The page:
Why don't we Americans look directly at the war? We avert our gaze, knowing that the situation in Iraq grows more desperate by the day. Vaunted "coalition" efforts to "break the back" of the "insurgency" have only strengthened it. The violence among Iraqis would surely qualify as civil war -- except that only one side is fighting. The structures of relief and repair are gone. Whole cities are destroyed, populations displaced. The hope of Iraqi elections is mortally compromised. "Coalition" members are dropping out. The mission of American force is to secure the country, but it can't secure itself. The performance of US intelligence has been consistent: Its strategic failures caused the war, and its tactical ignorance of the enemy is losing the war.
Meanwhile, in America, this, the gravest foreign policy crisis in a generation, source of a crisis of conscience for tens of millions of citizens, is not a subject of political debate. For many months, overt opposition to the war was sublimated in the effort to defeat George W. Bush in the November election. John Kerry's fatal ambivalence about Iraq sealed the war off from the great quadrennial decision, with the result that the voices of those who hated the war were muted, and the uneasiness of those who were troubled by it was never addressed.
Astoundingly, the Democrats cooperated with the Republicans in assuring that the war in Iraq -- the one thing that might have defeated Bush -- was not an issue. That marginalization of the anti-war impulse continues in the suspended animation of a period after the American election and before the Iraqi election.
The new Bush administration has moved to reconfigure itself in most ways but one. The president's affirmation of Secretary of Defense Donald Rumsfeld, in combination with his naming of Condoleezza Rice as secretary of state, reflects a blind determination to "stay the course" in Iraq, never mind that the course is heading off a cliff.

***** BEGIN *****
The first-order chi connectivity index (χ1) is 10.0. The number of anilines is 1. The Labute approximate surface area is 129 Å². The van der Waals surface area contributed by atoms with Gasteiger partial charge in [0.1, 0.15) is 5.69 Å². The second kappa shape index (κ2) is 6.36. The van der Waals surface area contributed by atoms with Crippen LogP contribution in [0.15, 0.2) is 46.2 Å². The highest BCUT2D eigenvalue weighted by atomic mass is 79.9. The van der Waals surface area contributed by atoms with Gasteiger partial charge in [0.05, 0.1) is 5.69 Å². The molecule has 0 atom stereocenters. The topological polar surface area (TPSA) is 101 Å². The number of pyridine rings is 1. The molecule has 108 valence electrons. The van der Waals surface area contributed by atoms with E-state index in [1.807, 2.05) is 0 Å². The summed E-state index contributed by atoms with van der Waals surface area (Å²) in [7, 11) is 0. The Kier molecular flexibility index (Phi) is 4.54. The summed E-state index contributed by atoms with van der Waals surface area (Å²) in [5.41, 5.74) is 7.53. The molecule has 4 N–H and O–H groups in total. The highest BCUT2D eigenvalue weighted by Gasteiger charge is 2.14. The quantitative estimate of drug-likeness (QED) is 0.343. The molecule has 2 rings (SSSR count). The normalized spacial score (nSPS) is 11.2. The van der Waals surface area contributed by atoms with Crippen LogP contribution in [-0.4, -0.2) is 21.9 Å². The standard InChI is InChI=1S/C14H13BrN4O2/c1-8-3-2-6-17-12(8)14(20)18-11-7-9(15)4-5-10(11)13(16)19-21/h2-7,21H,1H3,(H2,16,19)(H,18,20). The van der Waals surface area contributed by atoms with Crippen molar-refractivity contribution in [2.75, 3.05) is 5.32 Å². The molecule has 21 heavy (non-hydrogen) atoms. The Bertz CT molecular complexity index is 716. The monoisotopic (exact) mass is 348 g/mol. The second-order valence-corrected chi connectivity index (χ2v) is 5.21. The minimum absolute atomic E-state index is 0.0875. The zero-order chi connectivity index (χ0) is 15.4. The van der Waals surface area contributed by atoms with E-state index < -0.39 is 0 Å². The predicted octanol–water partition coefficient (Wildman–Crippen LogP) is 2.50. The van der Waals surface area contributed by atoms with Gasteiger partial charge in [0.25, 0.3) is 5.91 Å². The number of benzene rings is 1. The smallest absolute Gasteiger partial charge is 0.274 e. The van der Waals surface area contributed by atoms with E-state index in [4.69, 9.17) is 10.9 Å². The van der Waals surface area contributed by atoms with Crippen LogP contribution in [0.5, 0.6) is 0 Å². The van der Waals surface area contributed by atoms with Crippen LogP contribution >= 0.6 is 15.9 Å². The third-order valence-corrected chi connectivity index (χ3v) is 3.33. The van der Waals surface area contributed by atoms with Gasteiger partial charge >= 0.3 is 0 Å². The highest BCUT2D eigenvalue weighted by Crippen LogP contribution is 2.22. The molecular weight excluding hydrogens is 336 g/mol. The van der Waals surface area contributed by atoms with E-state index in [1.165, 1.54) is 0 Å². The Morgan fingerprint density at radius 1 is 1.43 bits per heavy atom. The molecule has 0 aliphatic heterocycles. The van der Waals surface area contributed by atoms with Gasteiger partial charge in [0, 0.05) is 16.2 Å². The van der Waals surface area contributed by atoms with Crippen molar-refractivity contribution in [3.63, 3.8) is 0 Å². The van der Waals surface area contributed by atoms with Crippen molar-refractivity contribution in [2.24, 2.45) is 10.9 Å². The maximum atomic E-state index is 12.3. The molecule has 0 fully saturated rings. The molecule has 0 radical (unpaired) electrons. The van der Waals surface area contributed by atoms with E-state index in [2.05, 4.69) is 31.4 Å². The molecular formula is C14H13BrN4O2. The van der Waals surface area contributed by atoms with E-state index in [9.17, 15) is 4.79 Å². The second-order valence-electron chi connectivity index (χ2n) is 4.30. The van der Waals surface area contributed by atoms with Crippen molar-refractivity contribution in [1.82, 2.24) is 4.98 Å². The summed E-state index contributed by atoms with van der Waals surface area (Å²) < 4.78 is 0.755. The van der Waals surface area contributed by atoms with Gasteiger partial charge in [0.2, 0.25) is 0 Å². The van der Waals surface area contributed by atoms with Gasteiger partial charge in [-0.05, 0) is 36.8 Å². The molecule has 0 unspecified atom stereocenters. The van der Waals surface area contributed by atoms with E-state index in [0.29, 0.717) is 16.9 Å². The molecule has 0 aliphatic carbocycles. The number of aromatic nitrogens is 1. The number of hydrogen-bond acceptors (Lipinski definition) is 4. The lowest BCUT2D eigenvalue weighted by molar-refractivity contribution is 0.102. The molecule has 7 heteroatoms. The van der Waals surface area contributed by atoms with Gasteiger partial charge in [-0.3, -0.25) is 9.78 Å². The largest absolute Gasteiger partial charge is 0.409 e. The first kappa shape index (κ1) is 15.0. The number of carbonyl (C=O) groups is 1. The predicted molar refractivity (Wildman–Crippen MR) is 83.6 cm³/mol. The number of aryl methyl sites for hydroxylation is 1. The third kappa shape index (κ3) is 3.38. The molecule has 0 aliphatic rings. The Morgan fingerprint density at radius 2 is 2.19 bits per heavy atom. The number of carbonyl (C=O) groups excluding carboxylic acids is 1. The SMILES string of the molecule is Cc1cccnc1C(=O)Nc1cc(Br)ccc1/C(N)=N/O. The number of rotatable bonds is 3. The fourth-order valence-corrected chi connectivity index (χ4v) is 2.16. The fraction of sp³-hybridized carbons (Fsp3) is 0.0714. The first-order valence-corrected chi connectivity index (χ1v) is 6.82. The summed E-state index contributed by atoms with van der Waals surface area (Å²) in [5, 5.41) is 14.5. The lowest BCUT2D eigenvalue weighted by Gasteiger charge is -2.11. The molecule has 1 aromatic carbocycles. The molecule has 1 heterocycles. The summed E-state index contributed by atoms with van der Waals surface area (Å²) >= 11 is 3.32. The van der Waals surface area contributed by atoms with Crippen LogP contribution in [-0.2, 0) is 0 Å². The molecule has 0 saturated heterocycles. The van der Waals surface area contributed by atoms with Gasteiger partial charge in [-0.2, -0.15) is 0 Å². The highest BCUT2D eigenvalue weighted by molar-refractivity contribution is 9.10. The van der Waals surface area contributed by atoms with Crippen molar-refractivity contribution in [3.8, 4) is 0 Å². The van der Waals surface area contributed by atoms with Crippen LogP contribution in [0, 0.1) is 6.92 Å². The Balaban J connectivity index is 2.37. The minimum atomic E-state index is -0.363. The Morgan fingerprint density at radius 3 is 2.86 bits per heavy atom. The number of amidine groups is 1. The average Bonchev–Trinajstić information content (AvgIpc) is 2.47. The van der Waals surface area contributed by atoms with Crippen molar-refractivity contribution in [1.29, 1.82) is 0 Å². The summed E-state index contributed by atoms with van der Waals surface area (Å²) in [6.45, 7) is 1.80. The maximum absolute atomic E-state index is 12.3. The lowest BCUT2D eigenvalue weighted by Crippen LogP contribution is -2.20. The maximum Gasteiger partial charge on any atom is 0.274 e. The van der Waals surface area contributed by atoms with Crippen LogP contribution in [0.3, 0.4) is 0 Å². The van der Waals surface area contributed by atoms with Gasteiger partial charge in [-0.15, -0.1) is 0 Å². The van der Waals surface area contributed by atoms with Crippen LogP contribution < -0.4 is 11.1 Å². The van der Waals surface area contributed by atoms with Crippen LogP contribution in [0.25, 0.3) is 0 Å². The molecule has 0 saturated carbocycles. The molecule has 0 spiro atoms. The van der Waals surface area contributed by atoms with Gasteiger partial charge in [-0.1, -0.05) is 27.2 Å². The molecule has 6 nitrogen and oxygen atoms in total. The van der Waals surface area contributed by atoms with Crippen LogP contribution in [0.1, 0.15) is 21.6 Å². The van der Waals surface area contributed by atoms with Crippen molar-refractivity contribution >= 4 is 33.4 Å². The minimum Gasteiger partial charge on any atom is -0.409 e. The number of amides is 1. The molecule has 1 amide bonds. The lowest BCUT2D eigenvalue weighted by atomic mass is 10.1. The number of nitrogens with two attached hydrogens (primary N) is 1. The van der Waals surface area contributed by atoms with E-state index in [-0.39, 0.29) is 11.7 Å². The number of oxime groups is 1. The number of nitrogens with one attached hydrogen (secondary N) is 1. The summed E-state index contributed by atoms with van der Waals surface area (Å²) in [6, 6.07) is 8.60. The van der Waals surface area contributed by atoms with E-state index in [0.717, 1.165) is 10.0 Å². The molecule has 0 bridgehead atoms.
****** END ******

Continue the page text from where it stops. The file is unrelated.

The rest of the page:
The main US news media treat the "story" of Iraq as if it is a morality tale about 20-year-old Americans -- a few of whom are shown making bad choices, but most of whom are lionized as heroes. When their deaths are mourned on television each night -- that heartbreaking silence under those smiling commissary snapshots -- the effect is to deepen the paralysis of the American public, which can only look away.
The barbarity of the Iraqi insurgency has been a particular source of repugnance. First it was hostage-taking, and beheading -- low-tech "shock and awe" assaults aimed at "foreigners," precisely to terrorize their sponsoring populations. The apparent murder of the admirable Margaret Hassan, war-opponent and humanitarian worker, was especially deplorable.
Then it was systematic attacks on Iraqis themselves, anyone daring to cooperate with the "coalition" occupiers. The execution-style murders of Iraqi police recruits and soldiers in recent weeks has been chilling, and now workers on a bus are massacred. What makes these tactics so appalling is their intensely personal character.
But it takes a disciplined imagination to acknowledge that the less personal savageries of bombs, missiles, artillery, and heavy weapons are, to those blown to smithereens, also barbaric. The main horror of what the "coalition" is doing is not a matter of the occasional soldier who, in the heat of battle, commits a war crime, but the steady destruction rained on cities, villages, the Iraqi people. This violence is wreaked calmly, from a distance, within the rules of engagement.
The war itself is the American war crime. But that is lost in the "normalcy" of the news.
On the other side, it is the proliferation of suicide-bombing that has come to seem normal. Soldiers commonly risk their lives for nation, honor, or buddy -- but they will not kill themselves with forethought, in large numbers, except for the most transcendent of reasons. The United States has given itself an enemy that shows by its central tactic that it is fighting for God.
Americans, meanwhile, are so confused about religion that we have just been through an election in which "religious values" were defined as key, but precisely in ways that kept the war out of the discussion. America's purpose in Iraq is a compound of such deflection, self-deception, half-measures, and shallow thinking. The opposition, meanwhile, is absolute and unblinking. That difference partly answers the question with which this column began, but mainly we avert our eyes because the war is a moral abyss. If we dare to look, as Nietzsche said, the abyss stares back.
James Carroll's column appears regularly in the Globe. His most recent book is "Crusade: Chronicles of an Unjust War."
© 2004 Boston Globe